One of China’s leading economists and monetary policy experts asks if China’s heavy-handed deleveraging drive is fully justified, and whether or not it could exacerbate economy’s debt-deflationary spiral.
In an essay published by Project Syndicate, Yu Yongding, who is a former president of the China Society of World Economy as well as a former member of the People’s Bank of China’s Monetary Policy Committee, says that China’s high debt-to-GDP ratio does not pose a “real risk” to China’s financial system for a number of reasons, chief amongst them a high level of gross savings amounting to 48% of GDP, which will help to keep the cost of capital low.
China also has $3 trillion in foreign exchange reserves at hand, an amount well in excess of the country’s foreign debts, which gives Beijing ample means to bail out any ailing banks, while the Chinese central bank has thus far proven more than willing to pour liquidity into the market whenever required.
Yu further notes that the preponderance of Chinese debt is perceived as enjoying an implicit guarantee from the government, given that most lending is by state-owned banks to state-owned enterprises.
A final factor curbing debt risk is the implementation capital controls, which would prevent any exodus of capital in the case of emergency.
For Yu the key area of concern is instead China’s overcapacity-driven debt-deflationary spiral, with the producer-price index posting 54 consecutive months of year-on-year decline, as well as modest consumer-price index stuck at 1.5%.
“There is no doubt that China’s debts – especially its corporate debts – are serious problem and must be curbed,” write Yu. “But China must balance that imperative with the more urgent need to maintain a growth rate more or less in line with potential, and prevent the economy from being tipped back into a debt-deflationary spiral.”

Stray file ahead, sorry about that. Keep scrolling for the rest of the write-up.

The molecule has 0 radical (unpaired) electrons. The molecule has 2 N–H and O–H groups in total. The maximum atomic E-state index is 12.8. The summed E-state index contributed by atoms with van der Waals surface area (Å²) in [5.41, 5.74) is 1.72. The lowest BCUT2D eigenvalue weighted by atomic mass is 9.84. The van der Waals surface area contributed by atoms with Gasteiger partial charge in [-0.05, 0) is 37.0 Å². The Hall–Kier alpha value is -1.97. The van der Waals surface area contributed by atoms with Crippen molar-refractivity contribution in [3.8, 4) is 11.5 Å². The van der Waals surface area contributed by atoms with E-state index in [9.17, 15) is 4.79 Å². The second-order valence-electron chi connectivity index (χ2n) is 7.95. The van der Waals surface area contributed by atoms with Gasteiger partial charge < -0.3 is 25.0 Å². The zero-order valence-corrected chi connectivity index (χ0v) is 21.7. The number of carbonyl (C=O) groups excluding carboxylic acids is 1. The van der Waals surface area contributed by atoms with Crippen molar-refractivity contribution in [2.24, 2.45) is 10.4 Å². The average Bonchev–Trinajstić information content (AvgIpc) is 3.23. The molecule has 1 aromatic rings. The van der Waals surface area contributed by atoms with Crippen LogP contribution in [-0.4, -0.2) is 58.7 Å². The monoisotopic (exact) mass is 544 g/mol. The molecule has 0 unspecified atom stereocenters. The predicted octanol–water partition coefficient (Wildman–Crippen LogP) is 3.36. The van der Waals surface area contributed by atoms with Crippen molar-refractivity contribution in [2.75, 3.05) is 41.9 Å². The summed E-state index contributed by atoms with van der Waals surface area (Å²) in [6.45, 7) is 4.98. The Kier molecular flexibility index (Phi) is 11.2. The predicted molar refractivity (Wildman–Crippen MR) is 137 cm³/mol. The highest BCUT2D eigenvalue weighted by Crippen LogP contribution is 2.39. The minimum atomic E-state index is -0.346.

According to Yu the debt-deflationary spiral poses “a more acute threat to China’s economic stability than the risks stemming from debt-to-GDP ratio,” as well as one which might be severely exacerbated by an excessively rapid deleveraging drive.
The former PBOC monetary advisor remains an advocate of economic stimulus via expanded infrastructure investment, on the grounds that “it makes no sense to lower the growth rate…when an economy is growing at roughly its potential rate, as China’s is today,” while it will be difficult to boost consumer spending due Beijing’s ongoing failure to create an adequate social security net.
Yu also points to the potential for fiscal stimulus to serve as an adjunct to financial reforms and productivity gains.
“Such an initiative should also entail improved financing opportunities – including lower borrowing costs – for small and medium-size enterprises,” write Yu. “Meanwhile,the rise in the corporate debt-to-GDP ratio could be stemmed by efforts to improve capital efficiency, boost enterprise profitability, narrow the different between credit flows and credit-finance investment, increase the share of equity finance, and align the real interest rate with the natural interest rate.”